I know that most [people], including those at ease with problems of the greatest complexity, can seldom accept even the simplest and most obvious truth if it be such as would oblige them to admit the falsity of conclusions which they have delighted in explaining to colleagues, which they have proudly taught to others, and which they have woven, thread by thread, into the fabric of their lives. --  Leo Tolstoy
Chapter 2: References and Resources
  Marshall, E. (1997). Fight over data disrupts Michigan State project. In D. Elliott & J. Stern (Eds.), Research ethics: A reader (pp. 93-97). Hanover, NH: University Press of New England.

Marusic, M., Bozikov, J., Katavic, V., Hren, D., Kljakovic-Gaspic, M., & Marusic, A. (2004). Authorship in a small medical journal: A study of contributorship statements by corresponding authors. Science and Engineering Ethics, 19, 493-502.

Mitcham, C. (2003). Co-responsibility for research integrity. Science and Engineering Ethics, 9, 273-290.

Pimple, K. (2002). Six domains of research ethics: A heuristic framework for the responsible conduct of research. Science and Engineering Ethics, 8, 191-205.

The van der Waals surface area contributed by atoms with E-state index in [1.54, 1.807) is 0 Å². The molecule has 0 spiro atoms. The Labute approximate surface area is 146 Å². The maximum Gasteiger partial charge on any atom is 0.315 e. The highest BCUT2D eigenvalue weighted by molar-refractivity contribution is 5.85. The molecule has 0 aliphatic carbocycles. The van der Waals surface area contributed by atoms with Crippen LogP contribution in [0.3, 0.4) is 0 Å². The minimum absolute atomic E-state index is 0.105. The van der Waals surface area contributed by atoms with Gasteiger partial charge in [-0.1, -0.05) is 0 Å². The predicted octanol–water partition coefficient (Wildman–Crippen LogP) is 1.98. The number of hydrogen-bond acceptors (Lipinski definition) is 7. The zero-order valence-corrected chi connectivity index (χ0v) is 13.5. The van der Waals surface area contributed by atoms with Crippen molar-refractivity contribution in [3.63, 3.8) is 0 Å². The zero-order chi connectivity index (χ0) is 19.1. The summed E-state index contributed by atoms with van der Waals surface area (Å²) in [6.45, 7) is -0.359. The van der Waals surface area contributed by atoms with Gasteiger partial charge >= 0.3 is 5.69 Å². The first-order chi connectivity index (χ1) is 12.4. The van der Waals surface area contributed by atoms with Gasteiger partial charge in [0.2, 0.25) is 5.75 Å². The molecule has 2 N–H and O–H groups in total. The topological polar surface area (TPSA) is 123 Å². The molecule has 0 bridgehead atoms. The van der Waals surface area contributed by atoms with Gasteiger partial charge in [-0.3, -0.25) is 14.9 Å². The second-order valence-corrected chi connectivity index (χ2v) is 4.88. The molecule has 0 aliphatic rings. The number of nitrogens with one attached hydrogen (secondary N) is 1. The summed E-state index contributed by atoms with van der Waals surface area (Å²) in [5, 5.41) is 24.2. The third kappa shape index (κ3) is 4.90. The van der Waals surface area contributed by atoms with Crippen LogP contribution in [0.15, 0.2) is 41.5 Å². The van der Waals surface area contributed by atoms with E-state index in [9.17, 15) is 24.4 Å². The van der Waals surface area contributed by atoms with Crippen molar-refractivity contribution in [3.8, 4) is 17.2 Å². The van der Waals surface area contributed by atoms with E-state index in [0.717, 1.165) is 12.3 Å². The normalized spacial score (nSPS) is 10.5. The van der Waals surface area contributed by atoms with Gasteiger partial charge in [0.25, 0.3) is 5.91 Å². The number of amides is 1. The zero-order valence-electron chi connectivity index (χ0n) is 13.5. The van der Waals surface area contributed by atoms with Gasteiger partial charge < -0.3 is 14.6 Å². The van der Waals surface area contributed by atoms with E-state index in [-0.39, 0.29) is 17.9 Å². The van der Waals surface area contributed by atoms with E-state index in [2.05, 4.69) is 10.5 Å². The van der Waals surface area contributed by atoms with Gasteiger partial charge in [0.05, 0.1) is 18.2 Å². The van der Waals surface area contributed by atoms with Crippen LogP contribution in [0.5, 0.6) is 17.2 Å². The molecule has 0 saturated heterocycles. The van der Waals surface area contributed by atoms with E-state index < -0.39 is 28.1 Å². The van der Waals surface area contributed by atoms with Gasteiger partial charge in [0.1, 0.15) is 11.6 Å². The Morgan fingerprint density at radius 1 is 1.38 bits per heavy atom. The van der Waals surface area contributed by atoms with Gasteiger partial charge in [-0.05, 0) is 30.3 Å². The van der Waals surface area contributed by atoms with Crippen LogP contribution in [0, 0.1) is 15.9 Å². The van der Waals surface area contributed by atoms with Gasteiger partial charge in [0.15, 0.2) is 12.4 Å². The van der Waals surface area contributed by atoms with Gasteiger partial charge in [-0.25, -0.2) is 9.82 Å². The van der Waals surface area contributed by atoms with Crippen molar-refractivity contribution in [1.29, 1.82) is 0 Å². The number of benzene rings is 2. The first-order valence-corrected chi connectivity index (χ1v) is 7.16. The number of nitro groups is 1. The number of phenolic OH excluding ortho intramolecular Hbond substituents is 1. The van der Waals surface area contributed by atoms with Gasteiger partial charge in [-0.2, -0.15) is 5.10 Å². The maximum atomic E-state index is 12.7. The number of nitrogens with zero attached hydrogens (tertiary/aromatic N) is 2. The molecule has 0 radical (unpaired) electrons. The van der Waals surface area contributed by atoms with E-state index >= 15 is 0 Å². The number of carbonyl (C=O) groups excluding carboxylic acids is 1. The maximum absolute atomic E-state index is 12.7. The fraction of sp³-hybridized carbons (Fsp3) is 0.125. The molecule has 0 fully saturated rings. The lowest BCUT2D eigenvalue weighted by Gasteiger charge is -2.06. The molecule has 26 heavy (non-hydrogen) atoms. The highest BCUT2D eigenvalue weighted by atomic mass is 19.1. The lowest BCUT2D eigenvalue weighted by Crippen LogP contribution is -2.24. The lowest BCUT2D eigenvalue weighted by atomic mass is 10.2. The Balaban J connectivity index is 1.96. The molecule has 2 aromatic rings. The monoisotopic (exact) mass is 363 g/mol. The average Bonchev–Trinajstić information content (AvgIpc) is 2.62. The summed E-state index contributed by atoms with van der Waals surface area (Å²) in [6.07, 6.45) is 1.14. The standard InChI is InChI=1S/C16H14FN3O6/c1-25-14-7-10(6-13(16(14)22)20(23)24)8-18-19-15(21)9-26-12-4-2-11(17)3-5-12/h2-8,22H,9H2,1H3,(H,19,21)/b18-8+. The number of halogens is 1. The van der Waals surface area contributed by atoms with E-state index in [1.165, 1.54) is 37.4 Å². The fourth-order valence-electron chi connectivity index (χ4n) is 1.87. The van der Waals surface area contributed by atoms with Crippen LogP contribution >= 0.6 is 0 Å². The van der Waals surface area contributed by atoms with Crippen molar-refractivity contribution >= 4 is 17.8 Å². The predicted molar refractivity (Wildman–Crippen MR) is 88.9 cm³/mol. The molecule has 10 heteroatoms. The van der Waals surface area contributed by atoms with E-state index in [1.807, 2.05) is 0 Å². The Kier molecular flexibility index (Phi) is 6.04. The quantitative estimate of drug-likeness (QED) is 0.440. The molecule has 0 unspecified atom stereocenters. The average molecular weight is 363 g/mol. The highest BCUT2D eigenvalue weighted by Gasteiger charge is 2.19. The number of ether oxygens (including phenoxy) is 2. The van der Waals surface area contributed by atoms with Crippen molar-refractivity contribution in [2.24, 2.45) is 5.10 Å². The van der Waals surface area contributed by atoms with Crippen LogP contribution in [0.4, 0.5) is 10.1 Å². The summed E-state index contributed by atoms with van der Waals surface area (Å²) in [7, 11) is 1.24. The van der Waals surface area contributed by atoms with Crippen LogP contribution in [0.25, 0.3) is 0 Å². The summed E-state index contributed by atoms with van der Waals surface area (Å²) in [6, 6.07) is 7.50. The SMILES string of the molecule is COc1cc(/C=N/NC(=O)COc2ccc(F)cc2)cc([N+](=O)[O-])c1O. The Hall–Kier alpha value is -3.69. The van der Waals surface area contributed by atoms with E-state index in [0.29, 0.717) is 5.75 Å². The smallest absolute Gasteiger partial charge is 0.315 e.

Reidenberg, M. (2002). Conflict of interest and medical publication. Science and Engineering Ethics, 8, 455-457.

Resnick, D. (2003). Strengthening the United States’ database protection laws: Balancing public access and private control. Science and Engineering Ethics, 9, 301-318.

Schwartz, J. (n.d.). Silence is not golden: Making collaborations work. Washington, DC: Office of Research Integrity (ORI), U.S. Department of Health and Human Services. Retrieved from http://ori.dhhs.gov/education/science_not_golden.shtml

Smallwood, S. (2002, April 12). Bitter aftertaste. Chronicle of Higher Education, pp. A10-13.

Research Ethics
Chapter 2: The Nervous One
Discussion and Reflection Questions
Integration Questions
References and Resources

This chapter addresses collaborative science, including authorship and data ownership. Upon your completion of this chapter, we hope that you can identify essential criteria for determining authorship and credit as well as responsibilities of co-authors to their collaborators and the larger scientific community. We also want you to learn about sound data management and ownership practices.

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